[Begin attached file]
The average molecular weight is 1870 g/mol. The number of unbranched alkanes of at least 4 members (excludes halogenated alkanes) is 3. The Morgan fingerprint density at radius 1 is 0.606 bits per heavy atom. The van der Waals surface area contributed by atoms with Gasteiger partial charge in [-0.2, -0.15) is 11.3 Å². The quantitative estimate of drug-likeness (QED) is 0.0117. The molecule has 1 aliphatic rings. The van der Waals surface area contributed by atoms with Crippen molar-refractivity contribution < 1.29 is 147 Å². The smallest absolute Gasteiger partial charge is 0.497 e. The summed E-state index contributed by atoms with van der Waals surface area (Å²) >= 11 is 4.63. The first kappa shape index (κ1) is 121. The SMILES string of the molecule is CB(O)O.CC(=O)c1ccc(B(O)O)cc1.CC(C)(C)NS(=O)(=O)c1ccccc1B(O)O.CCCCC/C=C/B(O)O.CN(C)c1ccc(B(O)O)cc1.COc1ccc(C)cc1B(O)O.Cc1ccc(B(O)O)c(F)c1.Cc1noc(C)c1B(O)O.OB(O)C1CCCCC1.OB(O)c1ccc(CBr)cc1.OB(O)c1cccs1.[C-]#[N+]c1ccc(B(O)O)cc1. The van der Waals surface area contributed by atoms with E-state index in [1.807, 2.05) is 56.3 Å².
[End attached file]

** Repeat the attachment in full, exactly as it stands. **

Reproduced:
The average molecular weight is 1870 g/mol. The number of unbranched alkanes of at least 4 members (excludes halogenated alkanes) is 3. The Morgan fingerprint density at radius 1 is 0.606 bits per heavy atom. The van der Waals surface area contributed by atoms with Gasteiger partial charge in [-0.2, -0.15) is 11.3 Å². The quantitative estimate of drug-likeness (QED) is 0.0117. The molecule has 1 aliphatic rings. The van der Waals surface area contributed by atoms with Crippen molar-refractivity contribution < 1.29 is 147 Å². The smallest absolute Gasteiger partial charge is 0.497 e. The summed E-state index contributed by atoms with van der Waals surface area (Å²) >= 11 is 4.63. The first kappa shape index (κ1) is 121. The SMILES string of the molecule is CB(O)O.CC(=O)c1ccc(B(O)O)cc1.CC(C)(C)NS(=O)(=O)c1ccccc1B(O)O.CCCCC/C=C/B(O)O.CN(C)c1ccc(B(O)O)cc1.COc1ccc(C)cc1B(O)O.Cc1ccc(B(O)O)c(F)c1.Cc1noc(C)c1B(O)O.OB(O)C1CCCCC1.OB(O)c1ccc(CBr)cc1.OB(O)c1cccs1.[C-]#[N+]c1ccc(B(O)O)cc1. The van der Waals surface area contributed by atoms with E-state index in [1.807, 2.05) is 56.3 Å².